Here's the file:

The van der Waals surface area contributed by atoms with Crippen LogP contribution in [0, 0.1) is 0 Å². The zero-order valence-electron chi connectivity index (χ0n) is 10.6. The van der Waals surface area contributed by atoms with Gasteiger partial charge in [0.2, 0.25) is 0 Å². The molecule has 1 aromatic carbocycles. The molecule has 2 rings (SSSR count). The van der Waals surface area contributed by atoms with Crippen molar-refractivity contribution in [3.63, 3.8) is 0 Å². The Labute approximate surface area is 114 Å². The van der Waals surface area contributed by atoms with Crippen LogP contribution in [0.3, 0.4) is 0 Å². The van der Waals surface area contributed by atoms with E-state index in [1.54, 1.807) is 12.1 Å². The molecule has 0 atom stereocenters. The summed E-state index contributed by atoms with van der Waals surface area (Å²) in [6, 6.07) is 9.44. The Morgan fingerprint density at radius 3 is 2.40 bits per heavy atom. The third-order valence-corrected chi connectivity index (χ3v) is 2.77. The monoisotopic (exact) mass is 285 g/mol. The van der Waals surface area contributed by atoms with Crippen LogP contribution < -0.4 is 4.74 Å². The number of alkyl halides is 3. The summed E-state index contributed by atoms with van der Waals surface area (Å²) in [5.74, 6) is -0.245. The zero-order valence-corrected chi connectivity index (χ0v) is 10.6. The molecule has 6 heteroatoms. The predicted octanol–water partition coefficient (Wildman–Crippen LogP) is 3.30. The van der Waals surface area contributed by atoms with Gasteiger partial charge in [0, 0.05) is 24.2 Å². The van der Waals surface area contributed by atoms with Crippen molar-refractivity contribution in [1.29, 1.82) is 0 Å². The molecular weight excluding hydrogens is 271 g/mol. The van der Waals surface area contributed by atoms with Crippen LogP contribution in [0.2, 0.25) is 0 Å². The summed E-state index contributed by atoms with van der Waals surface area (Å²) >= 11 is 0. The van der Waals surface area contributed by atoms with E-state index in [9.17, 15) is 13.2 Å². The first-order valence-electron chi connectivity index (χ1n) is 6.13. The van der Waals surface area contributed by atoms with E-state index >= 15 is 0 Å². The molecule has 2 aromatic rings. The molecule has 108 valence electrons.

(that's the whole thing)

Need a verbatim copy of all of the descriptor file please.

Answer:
The van der Waals surface area contributed by atoms with Crippen LogP contribution in [0, 0.1) is 0 Å². The zero-order valence-electron chi connectivity index (χ0n) is 10.6. The van der Waals surface area contributed by atoms with Gasteiger partial charge in [0.2, 0.25) is 0 Å². The molecule has 1 aromatic carbocycles. The molecule has 2 rings (SSSR count). The van der Waals surface area contributed by atoms with Crippen molar-refractivity contribution in [3.63, 3.8) is 0 Å². The Labute approximate surface area is 114 Å². The van der Waals surface area contributed by atoms with Crippen LogP contribution in [0.3, 0.4) is 0 Å². The van der Waals surface area contributed by atoms with E-state index in [1.54, 1.807) is 12.1 Å². The molecule has 0 atom stereocenters. The summed E-state index contributed by atoms with van der Waals surface area (Å²) in [6, 6.07) is 9.44. The Morgan fingerprint density at radius 3 is 2.40 bits per heavy atom. The third-order valence-corrected chi connectivity index (χ3v) is 2.77. The monoisotopic (exact) mass is 285 g/mol. The van der Waals surface area contributed by atoms with Crippen LogP contribution < -0.4 is 4.74 Å². The number of alkyl halides is 3. The summed E-state index contributed by atoms with van der Waals surface area (Å²) in [5.74, 6) is -0.245. The zero-order valence-corrected chi connectivity index (χ0v) is 10.6. The molecule has 6 heteroatoms. The predicted octanol–water partition coefficient (Wildman–Crippen LogP) is 3.30. The van der Waals surface area contributed by atoms with Gasteiger partial charge in [0, 0.05) is 24.2 Å². The van der Waals surface area contributed by atoms with Crippen molar-refractivity contribution in [1.29, 1.82) is 0 Å². The molecular weight excluding hydrogens is 271 g/mol. The van der Waals surface area contributed by atoms with Crippen LogP contribution in [0.2, 0.25) is 0 Å². The summed E-state index contributed by atoms with van der Waals surface area (Å²) >= 11 is 0. The van der Waals surface area contributed by atoms with E-state index in [9.17, 15) is 13.2 Å². The first-order valence-electron chi connectivity index (χ1n) is 6.13. The van der Waals surface area contributed by atoms with E-state index >= 15 is 0 Å². The molecule has 2 aromatic rings. The molecule has 108 valence electrons.